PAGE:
Don’t stay in Monte Carlo (for AV verification)

Summary: This post talks about why Monte Carlo simulations (which uses the expected distribution) will most likely not get you to safe Autonomous Vehicles. It also talks about what I learned at the ASAM OpenSCENARIO workshop in Munich.

Several people I talked to lately assumed that AV verification should mostly be done using Monte-Carlo simulation. That term usually means doing random simulations using the typical, expected real-life distribution of everything: For AVs, that would mean using the expected distribution of speeds, maneuver types, road types, car densities, pedestrian walking patterns and so on.

I talked in the past about why using (mainly) the expected distribution is not a good idea. Let me try to convince you of that using a short summary and a picture.

Just to clarify: I am referring here to the common usage of the term “Monte-Carlo”. Some people use “Monte-Carlo” to mean “any simulation involving randomness”, and I certainly have nothing against that. Also, there are Monte-Carlo-based search techniques (like MCMC), and I am all for them. Finally (and before you ask) I have nothing against Monte Carlo itself – presumably a fine place with world-class casinos and a friendly populace of 3500 mostly-innocent souls.

OK – back to the issue at hand:

On the surface, using the expected distribution does make sense: Shouldn’t you mainly test the situations in which the AV will spend 95% of the time?

Well, no.

Longer answer: Initially you should indeed do that. When your AV logic is brand-new, naturally you should make sure it can smoothly do all the basic stuff: Turning, merging, obeying traffic lights, navigating obstacles and so on.

But once that’s achieved, you should shift gears and concentrate mostly on the remaining 5%. Because by then the remaining 5% will be a much more dangerous place than the initial 95%, and most of the mis-behaviors / bugs exhibited by your actual deployed AV fleet will probably occur there.

That’s because the remaining 5% holds a huge, diverse and very-lightly-tested behavior space. Things like:

  • A woman walking a bike across a dark, do-not-cross stretch of a multi-lane highway
  • Behavior during (and directly after) accidents
  • A million other rare-but-dangerous situations

In other words, while you only get to that space during 5% of the time, that space is full of many potentially-critical situations, some of which the AV designers perhaps did not even specify.

And a big AV fleet is bound to encounter those situations on a regular basis. And situations which were not tested are bound to contain bugs.

Let me illustrate that with a picture:


So overall, most of your simulation cycles should probably go to that 5%. To do it efficiently, you need the right tools (for creating and mixing scenarios, defining and collecting coverage and so on).  But more importantly, you need the right methodology and frame of mind: You can’t just say “yes, we certainly plan to also do some corner-case testing”.

It’s a process

You should probably take a look at Coverage-Driven Verification. One of the things CDV tries to do is to distribute the testing budget (human resources, simulation cycles and so on) according to the relative “size” of the risk dimensions (and corresponding scenario spaces), while using various search techniques for efficiency.

There is, of course, a process to this: Assuming you have a large library-of-dangerous-things (crazy_driver_crossing_in_red, sensor_failure, …), you should initially mix in just one or a few of those, keeping the other ingredients (speeds, roads etc.) mostly-typical. You then gradually turn on the heat (at a rate which is mainly determined by the capacity of your verification / engineering team to cluster, understand and debug the resulting runs and failures). And individual engineers may want to run complicated mixes early, to stress new features / bug fixes.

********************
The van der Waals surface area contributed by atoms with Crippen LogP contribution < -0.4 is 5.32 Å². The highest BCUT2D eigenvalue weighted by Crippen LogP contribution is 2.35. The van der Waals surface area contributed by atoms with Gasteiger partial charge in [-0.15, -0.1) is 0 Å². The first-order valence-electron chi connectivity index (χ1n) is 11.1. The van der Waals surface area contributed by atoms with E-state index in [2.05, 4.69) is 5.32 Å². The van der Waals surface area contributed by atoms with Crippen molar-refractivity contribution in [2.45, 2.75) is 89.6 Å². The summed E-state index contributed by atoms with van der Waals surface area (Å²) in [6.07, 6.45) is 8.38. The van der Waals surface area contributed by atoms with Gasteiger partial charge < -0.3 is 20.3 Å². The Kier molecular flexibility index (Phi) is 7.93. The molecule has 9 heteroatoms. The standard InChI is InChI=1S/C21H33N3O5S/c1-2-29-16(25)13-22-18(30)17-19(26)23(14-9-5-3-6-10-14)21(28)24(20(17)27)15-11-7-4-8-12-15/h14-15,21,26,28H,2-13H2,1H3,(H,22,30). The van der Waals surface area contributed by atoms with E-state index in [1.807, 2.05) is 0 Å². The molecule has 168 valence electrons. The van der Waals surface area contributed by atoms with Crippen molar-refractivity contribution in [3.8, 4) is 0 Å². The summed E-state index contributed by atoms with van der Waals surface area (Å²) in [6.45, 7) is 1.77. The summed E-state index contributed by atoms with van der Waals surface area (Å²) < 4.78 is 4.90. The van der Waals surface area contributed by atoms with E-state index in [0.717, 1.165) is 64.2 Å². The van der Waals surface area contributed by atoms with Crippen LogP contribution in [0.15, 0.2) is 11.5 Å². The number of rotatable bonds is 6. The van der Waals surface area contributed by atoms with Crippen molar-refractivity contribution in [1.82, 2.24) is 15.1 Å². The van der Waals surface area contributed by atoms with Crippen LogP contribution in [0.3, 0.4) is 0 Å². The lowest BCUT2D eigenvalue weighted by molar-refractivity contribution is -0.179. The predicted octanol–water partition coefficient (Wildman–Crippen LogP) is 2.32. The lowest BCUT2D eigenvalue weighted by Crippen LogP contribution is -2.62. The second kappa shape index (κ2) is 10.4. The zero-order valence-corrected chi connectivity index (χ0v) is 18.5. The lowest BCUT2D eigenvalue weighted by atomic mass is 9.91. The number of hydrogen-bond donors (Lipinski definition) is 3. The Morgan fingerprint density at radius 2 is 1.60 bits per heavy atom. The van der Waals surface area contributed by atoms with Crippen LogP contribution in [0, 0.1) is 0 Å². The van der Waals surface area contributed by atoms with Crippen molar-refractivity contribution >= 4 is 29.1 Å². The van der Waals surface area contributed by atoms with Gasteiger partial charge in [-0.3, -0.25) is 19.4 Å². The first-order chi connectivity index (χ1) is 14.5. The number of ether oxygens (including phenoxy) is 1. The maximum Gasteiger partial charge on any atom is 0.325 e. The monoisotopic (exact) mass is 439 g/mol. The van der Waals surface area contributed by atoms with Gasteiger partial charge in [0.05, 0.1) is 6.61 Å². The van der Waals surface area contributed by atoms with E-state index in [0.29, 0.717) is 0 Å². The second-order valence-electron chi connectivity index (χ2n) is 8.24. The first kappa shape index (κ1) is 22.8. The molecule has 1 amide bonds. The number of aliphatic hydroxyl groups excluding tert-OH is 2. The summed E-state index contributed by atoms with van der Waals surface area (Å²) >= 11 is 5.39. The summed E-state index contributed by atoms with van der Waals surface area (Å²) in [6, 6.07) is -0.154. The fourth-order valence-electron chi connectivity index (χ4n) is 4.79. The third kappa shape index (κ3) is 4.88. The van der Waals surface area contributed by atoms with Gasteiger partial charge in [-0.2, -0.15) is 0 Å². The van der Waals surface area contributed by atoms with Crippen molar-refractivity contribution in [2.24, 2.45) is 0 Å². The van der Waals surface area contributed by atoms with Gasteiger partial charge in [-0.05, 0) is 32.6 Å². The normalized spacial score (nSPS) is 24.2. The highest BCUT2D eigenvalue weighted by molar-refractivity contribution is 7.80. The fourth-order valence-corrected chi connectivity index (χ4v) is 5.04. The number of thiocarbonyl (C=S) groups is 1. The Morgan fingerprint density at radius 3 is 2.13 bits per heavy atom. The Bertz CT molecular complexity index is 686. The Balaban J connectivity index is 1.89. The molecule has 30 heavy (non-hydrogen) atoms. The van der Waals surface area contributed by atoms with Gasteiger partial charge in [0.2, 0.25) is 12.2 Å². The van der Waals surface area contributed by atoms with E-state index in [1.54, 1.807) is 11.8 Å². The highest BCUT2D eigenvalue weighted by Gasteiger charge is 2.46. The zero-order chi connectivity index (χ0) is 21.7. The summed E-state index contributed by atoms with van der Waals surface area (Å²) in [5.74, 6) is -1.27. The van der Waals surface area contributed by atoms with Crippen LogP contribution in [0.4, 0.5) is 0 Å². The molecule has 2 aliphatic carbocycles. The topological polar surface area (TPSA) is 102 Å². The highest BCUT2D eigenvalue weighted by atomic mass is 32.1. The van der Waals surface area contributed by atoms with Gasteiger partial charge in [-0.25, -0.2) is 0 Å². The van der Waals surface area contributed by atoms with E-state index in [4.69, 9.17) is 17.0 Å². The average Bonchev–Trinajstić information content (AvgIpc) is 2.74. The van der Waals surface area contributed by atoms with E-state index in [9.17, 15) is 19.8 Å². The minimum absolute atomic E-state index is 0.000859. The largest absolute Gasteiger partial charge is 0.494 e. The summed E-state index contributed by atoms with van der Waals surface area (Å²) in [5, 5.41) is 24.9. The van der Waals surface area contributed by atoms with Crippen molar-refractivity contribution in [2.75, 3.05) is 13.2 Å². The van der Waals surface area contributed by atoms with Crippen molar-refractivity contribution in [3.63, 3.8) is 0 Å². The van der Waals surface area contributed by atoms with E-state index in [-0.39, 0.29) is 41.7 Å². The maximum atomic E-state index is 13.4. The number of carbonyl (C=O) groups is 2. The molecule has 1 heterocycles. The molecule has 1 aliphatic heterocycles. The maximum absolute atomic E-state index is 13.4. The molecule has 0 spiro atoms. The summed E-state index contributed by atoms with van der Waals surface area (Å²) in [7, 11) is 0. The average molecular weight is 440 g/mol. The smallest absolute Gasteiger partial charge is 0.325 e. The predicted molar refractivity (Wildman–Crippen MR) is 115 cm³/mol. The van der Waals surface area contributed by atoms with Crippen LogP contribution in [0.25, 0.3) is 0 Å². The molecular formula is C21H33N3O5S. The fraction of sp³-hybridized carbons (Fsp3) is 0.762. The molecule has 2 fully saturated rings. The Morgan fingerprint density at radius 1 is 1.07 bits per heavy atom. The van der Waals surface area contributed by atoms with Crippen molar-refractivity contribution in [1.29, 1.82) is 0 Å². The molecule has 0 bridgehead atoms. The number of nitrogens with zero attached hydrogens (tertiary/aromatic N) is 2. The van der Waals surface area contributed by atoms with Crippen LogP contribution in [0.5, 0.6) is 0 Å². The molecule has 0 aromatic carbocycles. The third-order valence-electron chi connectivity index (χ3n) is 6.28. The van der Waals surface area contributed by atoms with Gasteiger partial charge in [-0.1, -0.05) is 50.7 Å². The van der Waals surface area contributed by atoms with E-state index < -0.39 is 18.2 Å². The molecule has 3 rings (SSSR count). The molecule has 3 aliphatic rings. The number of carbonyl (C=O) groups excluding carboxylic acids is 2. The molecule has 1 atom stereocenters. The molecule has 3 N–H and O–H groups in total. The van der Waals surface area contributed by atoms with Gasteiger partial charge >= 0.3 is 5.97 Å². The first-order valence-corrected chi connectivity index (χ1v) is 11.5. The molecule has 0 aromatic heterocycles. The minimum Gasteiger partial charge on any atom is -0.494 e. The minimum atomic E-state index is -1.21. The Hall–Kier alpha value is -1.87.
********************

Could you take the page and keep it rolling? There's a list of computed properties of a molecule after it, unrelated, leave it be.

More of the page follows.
Note: All these things (including the jokes about the “last 5% taking another 95% of the work”) are old news to people who routinely do complex verification: People who design e.g. CPU chips simply assume it is always so (and they pre-allocate more than half the budget to verification).

Some final notes on this:

  • Some people defend Monte-Carlo by saying that it is the only way to estimate the probability of failure. But for complex systems with lots of SW this is not true either – see the chapter “Estimating SW failure rate” here.
  • Expected distributions are often useful for grading – i.e. computing how well the AV did in a particular scenario. That’s because the “right” behavior is often probabilistic (and thus the same AV behavior may get very different grades in Boston and in Bangalore).
  • Regulators historically tend to prefer physical tests, which (naturally) don’t stray enough into the 5%. Creating a framework which is useful for both regulation and verification is tough – see my last post.

ASAM impressions – take 2

In that last post I also mentioned my impressions from the November ASAM OpenSCENARIO workshop. Well, I just attended the follow-on workshop (in Munich), and I am still cautiously optimistic (in fact, somewhat more optimistic) about that process.

There was a very diverse set of views, but the overall atmosphere was friendly and practical, and there was a general agreement about the urgency of creating an improved scenario framework.

There were several good discussions about the need for a scenario language (perhaps in the spirit of our Scenario Description Language), and there seems to be some agreement that such a language could provide a good unifying structure for that project.

I’ll keep you posted on how it goes.


I’d like to thank Ziv Binyamini, Roberto Ponticelli, Zeyn Saigol, Gil Amid, Amiram Yehudai and Christian Gnandt for commenting on previous drafts of this post.


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